... insensate. — bad gums — Stamping. Standing in the zone. ... matters. I found a
thong in my television tubes. ... TrackBack. The Monkey Shakespeare Simulator.

... is, the borderline can play good cop and bad cop all ... Through one thousand and one television nights, Oprah feeds herself ... me I am the money er monkey flarf is ...

.. Speak about television. ... Still debating with myself the ultimate meaning of "bad login." I see this ... I haven't knowingly read any Flarf but I'll bet you dollars ...
Duller than a Marsalis brother...
I just finished revisions on a major article on Valente, Celan, and Heidegger. What a relief. I had been avoiding it for a while. I had overestimated the time it would take me, so I put it off until I had a major block of time, yet I did it in a few hours (after twenty to thirty hours of reading and research, of course).

I was reading some Lewis Marsh last night. Marvelously inconsistent and uneven. I must work today.

28 oct. 2003

A weird staccato harshness in my posts, brought out by selective quotations. Do I really sound like that?
Actually, I posted the 2nd dream to my other blog by mistake. Here is the original version:

In a second dream, I had invited a noted rap performer who happened to be around to perform in one of my classes. I can't recall the name of the rapper, but I believe he is someone real. He arrived with huge entourage of over one hundred people, who proceeded to trash the building, taking all the books from the professors' offices and laying them in piles in the hall to make room for their sound equipment. Suddenly, in my parents living room, which had somehow merged with the building on campus, a female mananger of the rapper began to criticize some cheap art-posters that were on the wall, some superimposed over others in a careless way: "That's some people's idea of what art is: cheap reproductions. I can't believe some people." I was shocked, because she was speaking directly to me and in my own house. I started to worry that the rapper expected to be paid thousands of dollars for the performance. . .
Mainstream Poetry has a banner add for "Matsuo Prism Shad Lures." A four word poem of great beauty. I think the word "stream" fooled the google robot into associating this blog with fishing.
The Gender Genie concluded that the poem pieced together by Kasey out of some blog entries from Bemsha swing was written by a female author.

Kasey sent me this poem, a cut-and-paste job from some of my recent blog entries in the Texas/New York style:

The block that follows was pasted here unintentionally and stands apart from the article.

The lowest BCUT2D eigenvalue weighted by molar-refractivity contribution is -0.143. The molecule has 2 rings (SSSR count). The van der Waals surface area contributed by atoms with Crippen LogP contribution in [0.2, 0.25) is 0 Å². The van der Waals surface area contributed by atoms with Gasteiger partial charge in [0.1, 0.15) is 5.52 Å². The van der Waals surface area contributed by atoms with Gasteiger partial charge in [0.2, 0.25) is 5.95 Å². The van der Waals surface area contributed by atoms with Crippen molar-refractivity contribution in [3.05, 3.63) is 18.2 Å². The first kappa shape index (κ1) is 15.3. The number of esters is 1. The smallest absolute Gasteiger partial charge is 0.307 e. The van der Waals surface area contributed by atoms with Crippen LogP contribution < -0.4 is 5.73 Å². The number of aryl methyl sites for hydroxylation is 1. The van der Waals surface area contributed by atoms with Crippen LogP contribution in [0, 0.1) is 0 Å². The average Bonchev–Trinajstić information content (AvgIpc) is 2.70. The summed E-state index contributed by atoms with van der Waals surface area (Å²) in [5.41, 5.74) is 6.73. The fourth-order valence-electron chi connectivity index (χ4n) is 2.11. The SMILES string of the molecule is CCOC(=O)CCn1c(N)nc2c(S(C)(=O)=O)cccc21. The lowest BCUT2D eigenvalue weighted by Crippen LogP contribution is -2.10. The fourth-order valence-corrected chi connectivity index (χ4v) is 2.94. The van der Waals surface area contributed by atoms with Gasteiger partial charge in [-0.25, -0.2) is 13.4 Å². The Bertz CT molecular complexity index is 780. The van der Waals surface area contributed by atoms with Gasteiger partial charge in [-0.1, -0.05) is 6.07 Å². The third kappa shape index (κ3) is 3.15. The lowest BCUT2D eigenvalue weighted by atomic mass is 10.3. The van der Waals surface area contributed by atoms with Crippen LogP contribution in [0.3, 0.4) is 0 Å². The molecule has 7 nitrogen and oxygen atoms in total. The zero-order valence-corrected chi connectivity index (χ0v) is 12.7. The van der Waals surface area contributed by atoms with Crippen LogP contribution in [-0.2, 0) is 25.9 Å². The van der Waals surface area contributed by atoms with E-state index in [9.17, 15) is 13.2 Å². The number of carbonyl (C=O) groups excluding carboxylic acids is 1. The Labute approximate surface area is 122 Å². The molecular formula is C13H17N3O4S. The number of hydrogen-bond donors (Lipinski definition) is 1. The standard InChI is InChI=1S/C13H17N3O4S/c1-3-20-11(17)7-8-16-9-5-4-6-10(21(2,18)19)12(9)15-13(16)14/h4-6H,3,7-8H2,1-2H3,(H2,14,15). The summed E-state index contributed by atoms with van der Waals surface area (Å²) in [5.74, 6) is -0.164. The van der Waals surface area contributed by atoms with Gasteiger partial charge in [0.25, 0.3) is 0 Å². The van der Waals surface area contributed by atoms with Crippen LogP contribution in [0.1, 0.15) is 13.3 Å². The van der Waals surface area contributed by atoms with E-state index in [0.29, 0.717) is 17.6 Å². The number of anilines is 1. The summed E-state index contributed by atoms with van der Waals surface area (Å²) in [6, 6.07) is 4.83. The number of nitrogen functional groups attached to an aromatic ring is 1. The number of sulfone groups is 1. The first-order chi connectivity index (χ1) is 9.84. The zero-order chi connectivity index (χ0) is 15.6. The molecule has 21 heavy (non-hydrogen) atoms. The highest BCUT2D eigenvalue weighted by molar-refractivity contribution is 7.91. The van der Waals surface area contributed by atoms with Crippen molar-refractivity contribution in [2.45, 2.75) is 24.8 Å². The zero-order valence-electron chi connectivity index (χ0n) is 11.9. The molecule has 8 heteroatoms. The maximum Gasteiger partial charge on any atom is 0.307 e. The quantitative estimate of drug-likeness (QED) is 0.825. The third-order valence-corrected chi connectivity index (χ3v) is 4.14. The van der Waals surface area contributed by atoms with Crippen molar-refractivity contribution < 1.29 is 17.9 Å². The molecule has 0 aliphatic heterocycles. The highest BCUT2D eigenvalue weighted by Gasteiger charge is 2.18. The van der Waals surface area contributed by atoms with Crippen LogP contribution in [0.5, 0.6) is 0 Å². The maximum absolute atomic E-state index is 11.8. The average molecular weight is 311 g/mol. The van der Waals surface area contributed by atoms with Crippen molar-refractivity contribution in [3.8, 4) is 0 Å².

(a dream collabortation)

I am not a New York Yankees fan, I am a Texas Rangers fan.
Why? I think the term "middle-brow"
got me in trouble. I'm that jerk

who has to point out
what everyone already knows
but has the good sense not to say:
"You can't buy a book by Clark Coolidge
at BORDERS." There is no
really humane way of carrying
it out. "It would help
if I had a real drummer
to assist me." But when am I going
to do all of this? "One thing
it won't be, at least, is stalking
Comic Book Store Girl." I am paid
to be judgmental. Therefore
my poems tend to be short. Eventually
this urge will go away.

Who's checking my blog at 4:34 a.m.?
"Derek Walcott maybe?"
HOW I WRITE: (Who cares?) I'm sure
there is a Frank-O'Hara-cum-Language-LITE
style out there. "Powerpoint is evil!" I hope
you will consider these arguments seriously.
I am going to be a beatnik for Halloween.
For good is the life ending faithfully.

I had a fascinating dream: some writers in Texas were using techniques derived from the New York School of poetry to create a new hybrid genre, half-way between New York and Texas, the short-story and the lyric poem. Unfortunately, when I woke up I could only come up with one line from what I had dreamt:

I am not a New York Yankees fan, I am a Texas Ranger fan. Why?

This particular poem/short story seemed to end (for no very good reason) with a line from Sir Thomas Wyatt:

For good is the life ending faithfully .

27 oct. 2003

A strange feeling, marking time as I think of yet another evil, judgmental purpose for this blog. The flu shot I just got doesn't help. One thing it won't be, at least, is stalking Comic Book Store Girl.

"Trovommi Amor del tutto disarmato."
Somehow I've missed linking to Mikarrhea until now. I've added a link to the left. Michaela has some reflections on the death penalty posted there.
This week I've got to finish revisions on an article due at the end of the month. Thursday I'm giving a demonstration of clave and Afro-Cuban polyrhythms, which means I have to put in some conga practice in the next few days. It would help if I had a real drummer to assist me.

I also have to start reviewing a tenure case at a prestigious East Coast University, review NEH Summer Stipend Applications. I am paid to be judgmental.

But when am I going to do all of this? I am already exhausted and it is just Monday. A mind-numbingly dull meeting today [watch those cliché epithets!], on the process for NRC ratings of graduate programs, lasting six hours, did not help. Powerpoint is evil!
Law of the adjective and adverb: